For a long time, Beijing has considered becoming a maritime power an urgent and necessary factor to achieve the desired role of global player.
The South China Morning Post1, the most important newspaper in Hong Kong, published a long article a few days ago on the newly acquired Chinese ability to communicate with its submarines by radio, using a new terrestrial station.
It took 13 years to develop the WEM (Wireless Electromagnetic Method) system, capable of emitting Extremely Low Frequency (ELF) radio waves.
The new station, whose location is not known (but could be located in the Huazhong region of central China), occupies 3700 sq. Km - five times the size of a city like New York - and consists of a huge antenna capable of emit ELF signals with a frequency between 0,1 and 300 hertz.
The structure consists of a pair of high-voltage power lines, oriented respectively from north to south and from east to west, resting on steel pylons, to form a wide 60 km and long cross from 80 km to 100 km.
Two power plants electrify the ground with high, slow and repeated pulses (the two lines end up buried with a thick copper wire) radiating electromagnetic waves in the earth's crust, which can be captured by any receiver within a radius of 3.500 km.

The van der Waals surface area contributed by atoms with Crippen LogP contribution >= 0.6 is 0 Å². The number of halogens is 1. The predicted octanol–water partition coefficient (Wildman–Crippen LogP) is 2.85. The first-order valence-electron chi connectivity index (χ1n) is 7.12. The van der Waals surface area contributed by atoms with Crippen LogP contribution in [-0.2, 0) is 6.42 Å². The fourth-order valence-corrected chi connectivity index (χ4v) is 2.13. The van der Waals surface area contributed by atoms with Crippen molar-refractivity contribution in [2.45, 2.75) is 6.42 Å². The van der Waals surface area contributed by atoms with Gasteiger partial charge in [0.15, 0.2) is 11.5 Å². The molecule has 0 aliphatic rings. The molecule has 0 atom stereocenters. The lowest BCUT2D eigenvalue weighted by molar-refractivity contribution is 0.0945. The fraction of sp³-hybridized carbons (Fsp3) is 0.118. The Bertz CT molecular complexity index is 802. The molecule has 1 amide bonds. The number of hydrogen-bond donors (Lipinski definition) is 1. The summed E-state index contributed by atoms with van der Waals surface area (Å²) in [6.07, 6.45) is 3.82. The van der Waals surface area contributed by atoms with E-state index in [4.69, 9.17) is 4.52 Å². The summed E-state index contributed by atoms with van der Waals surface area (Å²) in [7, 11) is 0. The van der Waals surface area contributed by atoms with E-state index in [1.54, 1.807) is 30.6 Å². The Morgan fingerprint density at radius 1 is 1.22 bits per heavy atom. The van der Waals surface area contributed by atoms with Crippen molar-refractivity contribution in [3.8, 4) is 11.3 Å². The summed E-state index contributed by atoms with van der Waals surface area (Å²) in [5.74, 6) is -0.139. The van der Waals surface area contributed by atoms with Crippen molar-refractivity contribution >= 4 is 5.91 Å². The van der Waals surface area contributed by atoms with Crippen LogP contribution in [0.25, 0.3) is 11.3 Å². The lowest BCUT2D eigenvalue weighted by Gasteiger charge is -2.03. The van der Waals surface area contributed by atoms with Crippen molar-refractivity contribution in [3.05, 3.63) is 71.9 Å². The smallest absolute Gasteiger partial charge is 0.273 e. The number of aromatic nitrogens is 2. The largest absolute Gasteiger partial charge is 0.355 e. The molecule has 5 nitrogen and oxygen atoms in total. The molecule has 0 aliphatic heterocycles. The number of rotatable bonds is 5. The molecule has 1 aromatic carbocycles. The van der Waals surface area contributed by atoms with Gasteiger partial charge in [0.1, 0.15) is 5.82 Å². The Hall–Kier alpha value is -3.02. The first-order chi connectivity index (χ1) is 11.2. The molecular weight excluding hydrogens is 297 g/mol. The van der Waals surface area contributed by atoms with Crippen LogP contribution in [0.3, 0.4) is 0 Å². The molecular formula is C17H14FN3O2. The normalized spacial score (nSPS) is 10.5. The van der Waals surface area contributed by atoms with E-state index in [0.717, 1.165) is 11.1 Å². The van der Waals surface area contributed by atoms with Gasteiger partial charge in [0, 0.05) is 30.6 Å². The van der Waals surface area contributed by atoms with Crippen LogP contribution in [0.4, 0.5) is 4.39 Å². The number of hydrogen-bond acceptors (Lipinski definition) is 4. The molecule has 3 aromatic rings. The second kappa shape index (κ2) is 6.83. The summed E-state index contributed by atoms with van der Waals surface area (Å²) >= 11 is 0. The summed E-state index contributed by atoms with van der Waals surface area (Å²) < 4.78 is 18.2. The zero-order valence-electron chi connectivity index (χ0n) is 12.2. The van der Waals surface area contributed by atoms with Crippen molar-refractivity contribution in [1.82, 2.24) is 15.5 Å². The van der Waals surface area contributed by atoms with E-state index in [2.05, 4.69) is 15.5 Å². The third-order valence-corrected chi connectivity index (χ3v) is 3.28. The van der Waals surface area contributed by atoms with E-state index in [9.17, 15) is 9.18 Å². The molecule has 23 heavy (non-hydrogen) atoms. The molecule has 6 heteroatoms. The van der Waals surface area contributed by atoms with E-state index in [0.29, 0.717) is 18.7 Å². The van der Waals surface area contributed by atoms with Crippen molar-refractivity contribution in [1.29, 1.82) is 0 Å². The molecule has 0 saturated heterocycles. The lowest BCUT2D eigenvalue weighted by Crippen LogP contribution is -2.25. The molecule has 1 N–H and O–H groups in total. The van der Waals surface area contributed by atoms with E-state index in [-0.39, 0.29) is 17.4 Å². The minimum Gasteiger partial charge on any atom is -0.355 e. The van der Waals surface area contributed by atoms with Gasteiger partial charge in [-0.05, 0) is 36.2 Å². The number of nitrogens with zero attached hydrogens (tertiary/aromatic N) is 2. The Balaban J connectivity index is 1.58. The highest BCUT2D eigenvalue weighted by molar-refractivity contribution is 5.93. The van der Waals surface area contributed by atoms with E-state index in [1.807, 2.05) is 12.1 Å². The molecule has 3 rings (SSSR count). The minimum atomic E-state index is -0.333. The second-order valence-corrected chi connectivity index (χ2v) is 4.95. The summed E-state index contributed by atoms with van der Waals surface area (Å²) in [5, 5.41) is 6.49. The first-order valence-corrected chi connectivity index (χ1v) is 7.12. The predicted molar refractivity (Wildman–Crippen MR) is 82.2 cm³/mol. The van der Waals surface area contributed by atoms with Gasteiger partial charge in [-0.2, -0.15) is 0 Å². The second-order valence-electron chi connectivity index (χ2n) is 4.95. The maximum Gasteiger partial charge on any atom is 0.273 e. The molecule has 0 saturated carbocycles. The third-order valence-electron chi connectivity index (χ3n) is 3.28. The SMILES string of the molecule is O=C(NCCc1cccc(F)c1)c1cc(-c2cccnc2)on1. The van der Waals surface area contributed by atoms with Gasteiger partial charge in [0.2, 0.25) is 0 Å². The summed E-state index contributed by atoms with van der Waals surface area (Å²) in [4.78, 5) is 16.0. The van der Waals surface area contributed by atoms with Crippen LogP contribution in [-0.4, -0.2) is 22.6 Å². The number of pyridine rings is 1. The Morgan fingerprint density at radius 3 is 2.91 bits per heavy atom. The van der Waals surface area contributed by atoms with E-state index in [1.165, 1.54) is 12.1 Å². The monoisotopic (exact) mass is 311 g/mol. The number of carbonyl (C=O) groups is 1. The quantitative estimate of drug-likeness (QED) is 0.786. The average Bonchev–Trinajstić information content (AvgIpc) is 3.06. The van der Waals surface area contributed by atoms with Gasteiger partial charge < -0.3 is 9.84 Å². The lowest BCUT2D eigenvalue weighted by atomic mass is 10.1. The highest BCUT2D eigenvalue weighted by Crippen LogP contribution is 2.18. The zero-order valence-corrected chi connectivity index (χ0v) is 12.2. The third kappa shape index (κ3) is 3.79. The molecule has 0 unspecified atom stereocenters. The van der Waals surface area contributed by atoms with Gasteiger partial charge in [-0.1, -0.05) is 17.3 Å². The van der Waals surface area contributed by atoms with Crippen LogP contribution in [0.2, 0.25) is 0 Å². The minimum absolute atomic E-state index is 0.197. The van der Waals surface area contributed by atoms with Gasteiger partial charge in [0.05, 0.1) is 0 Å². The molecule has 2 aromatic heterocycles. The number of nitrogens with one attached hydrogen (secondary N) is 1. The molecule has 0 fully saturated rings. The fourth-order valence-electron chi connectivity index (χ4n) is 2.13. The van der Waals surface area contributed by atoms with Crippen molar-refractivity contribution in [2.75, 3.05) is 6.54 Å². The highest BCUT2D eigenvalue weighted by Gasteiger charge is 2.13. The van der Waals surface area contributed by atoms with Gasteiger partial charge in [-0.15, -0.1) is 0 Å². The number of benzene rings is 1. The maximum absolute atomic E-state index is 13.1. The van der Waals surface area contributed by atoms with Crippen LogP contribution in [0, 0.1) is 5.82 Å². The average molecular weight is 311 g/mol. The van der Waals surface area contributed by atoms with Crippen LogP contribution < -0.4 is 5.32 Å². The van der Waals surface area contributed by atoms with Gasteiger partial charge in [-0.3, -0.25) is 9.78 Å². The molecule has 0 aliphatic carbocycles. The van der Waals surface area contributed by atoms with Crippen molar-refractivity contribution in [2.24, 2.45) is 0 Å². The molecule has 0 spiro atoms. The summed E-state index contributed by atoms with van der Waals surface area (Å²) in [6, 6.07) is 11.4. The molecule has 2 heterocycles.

Among the advantages of the system, the difficult identification of the apparent resemblance to a normal electric network and its difficult neutralization, being located far from the coast.
This capacity is also configured as dual use, which can be used in the field of geological introspection (detection of minerals and oil, detection of deep underground structures and analysis of earth fault crust for the study of earthquakes).
The disadvantages, on the other hand, are due to the carcinogenic power of low frequency emissions, as repeatedly attested by the World Health Organization, which considers ELF waves extremely harmful to humans.
Over the years, the United States and Russia have also achieved significant capabilities in the field of short-wave transmission.
The USA built in Wisconsin, starting from the end of the 60 years, a station with two 45 km electric lines, able to emit ELF waves to 76 hertz (it was abandoned more than ten years ago). The US Navy has over time preferred to use for submarine communications, VLF frequencies (very low frequency), including between 3 and 30 kilohertz, able to convey more information and penetrate the water to greater depth (up to 40m).
In the 80 years the Soviet Union also built an ELF station in the Arctic polar circle: it was powered by two 60 km electric lines, with a frequency of 82 hertz, able to reach all submarines under the polar ice cap.
Russia, probably, is no stranger, in terms of technical support, to the achievement of this new goal by Beijing.